This is admittedly trickier. To proceed, let’s move the other direction — let’s zoom out from the table instead of zooming in, with a little thought experiment.
Instead of imagining one table, imagine a huge pile of them. Not normal huge. Huge huge. Billions of tables — more. Like sand on the beach, there are seemingly infinite tables piled up on top of one another.
Now imagine a giant so large that he strides across this pile of tables as if it were sand on the beach. hundreds and hundreds of thousands of tables underfoot with each step.
The giant experiences the pile of tables, not as tables, but as material to be walked on. The form of the scene is the giant walking on the table-sand beach. In that scene, the tables are really serving as material, not form. It is the interface between the giant’s foot and the many many tables that render that aspect of the situation material. The interface is extremely coarse relative to the details of the tables — they are too small for the giant to notice, or interface with at all. There is an insight here: not only do ‘observations’ have a resolution, but interactions have a resolution. We are not ‘blurring over’ the image of the tables in some abstract way (notwithstanding that this is a made up thought experiment), but rather the giant’s foot is interfacing coarsely over the table-sand to render that “sand” material in how it relates to the scene (the “system”).
That’s a doozy. I’ve been trying to figure out how to articulate the manner in which the coarseness of behavior is not only real, but the way the interface between systems can induce coarseness in a system such that that coarseness is realized, not merely perceived or abstracted. I’m not sure I’ve succeeded here but it’s a start.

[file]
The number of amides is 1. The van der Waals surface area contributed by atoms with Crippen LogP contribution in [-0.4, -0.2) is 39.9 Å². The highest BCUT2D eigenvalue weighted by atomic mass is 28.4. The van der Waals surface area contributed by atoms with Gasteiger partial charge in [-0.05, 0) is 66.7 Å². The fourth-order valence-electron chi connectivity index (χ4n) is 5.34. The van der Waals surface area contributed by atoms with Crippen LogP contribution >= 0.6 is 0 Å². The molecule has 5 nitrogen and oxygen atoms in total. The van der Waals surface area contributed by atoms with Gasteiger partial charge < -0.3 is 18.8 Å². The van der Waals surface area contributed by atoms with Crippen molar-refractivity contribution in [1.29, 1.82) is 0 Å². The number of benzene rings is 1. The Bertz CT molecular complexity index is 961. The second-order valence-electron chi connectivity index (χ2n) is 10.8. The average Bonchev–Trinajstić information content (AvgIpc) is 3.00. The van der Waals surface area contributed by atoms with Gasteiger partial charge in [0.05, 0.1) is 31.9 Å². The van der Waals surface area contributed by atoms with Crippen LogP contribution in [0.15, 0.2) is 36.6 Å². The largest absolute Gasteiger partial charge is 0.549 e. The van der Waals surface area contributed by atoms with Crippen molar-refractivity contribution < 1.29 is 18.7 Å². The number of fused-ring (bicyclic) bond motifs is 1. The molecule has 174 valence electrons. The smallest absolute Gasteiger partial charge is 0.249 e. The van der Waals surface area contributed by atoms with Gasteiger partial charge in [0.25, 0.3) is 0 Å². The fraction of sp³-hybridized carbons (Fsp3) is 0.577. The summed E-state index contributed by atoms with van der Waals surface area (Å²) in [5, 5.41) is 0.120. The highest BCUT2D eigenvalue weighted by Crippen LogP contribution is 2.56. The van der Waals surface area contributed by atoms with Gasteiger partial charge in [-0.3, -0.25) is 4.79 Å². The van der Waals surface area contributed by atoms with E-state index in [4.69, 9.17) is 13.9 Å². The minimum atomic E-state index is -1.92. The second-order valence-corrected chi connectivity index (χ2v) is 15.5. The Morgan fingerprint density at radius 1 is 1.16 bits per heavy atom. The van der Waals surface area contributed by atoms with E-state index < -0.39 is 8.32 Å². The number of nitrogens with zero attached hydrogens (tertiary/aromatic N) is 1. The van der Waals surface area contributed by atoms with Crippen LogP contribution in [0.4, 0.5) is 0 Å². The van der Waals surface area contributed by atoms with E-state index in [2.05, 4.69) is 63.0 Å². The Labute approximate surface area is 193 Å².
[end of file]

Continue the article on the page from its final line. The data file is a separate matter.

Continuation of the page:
This is not nearly enough to recover the complexity and non-reducibility of reality, but it was a useful exercise — for me anyway.
Form by matter, and matter by form.
I’ve opined elsewhere on my disappointment as young man in discovering that the academic treatment of complexity had fallen back into reductionist tendencies, even as these have generated insurmountable paradoxes in their supposed object of study. It is as if those studying complexity in the academy don’t take complexity seriously. It is treated as mere complication.
There is a scoping problem here. With some reflection it is clear that what makes a table a table is not merely its shape, but how that shape interfaces with human beings. A table is a table in terms of its functions, and its functions are found in its relations to its wider context, as all functional properties are. I refer to this as contextual inheritance. In the same way the function of the heart is to deliver blood to the rest of the body, despite the fact that the ‘rest of the body` is outside of the scope of the heart per se. The functional properties are fulfilled via the structure and behavior of the heart itself, but not determined by them. If you follow this reasoning, you will find many seeming-paradoxes fall away.